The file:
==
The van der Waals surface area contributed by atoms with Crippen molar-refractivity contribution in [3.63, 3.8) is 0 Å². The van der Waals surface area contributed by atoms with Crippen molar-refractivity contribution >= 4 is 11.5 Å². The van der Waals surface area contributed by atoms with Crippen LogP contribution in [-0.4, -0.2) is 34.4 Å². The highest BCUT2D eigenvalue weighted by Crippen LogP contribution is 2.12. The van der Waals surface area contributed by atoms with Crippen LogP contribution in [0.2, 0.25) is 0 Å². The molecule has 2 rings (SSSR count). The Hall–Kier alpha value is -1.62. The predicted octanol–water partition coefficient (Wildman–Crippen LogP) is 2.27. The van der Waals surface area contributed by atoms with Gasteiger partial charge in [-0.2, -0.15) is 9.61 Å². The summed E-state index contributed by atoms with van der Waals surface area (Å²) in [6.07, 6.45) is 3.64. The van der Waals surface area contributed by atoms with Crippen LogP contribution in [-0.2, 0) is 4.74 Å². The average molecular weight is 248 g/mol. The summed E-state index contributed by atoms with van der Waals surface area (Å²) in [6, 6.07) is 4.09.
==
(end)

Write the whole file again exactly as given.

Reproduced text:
The van der Waals surface area contributed by atoms with Crippen molar-refractivity contribution in [3.63, 3.8) is 0 Å². The van der Waals surface area contributed by atoms with Crippen molar-refractivity contribution >= 4 is 11.5 Å². The van der Waals surface area contributed by atoms with Crippen LogP contribution in [-0.4, -0.2) is 34.4 Å². The highest BCUT2D eigenvalue weighted by Crippen LogP contribution is 2.12. The van der Waals surface area contributed by atoms with Crippen LogP contribution in [0.2, 0.25) is 0 Å². The molecule has 2 rings (SSSR count). The Hall–Kier alpha value is -1.62. The predicted octanol–water partition coefficient (Wildman–Crippen LogP) is 2.27. The van der Waals surface area contributed by atoms with Gasteiger partial charge in [-0.2, -0.15) is 9.61 Å². The summed E-state index contributed by atoms with van der Waals surface area (Å²) in [6.07, 6.45) is 3.64. The van der Waals surface area contributed by atoms with Crippen LogP contribution in [-0.2, 0) is 4.74 Å². The average molecular weight is 248 g/mol. The summed E-state index contributed by atoms with van der Waals surface area (Å²) in [6, 6.07) is 4.09.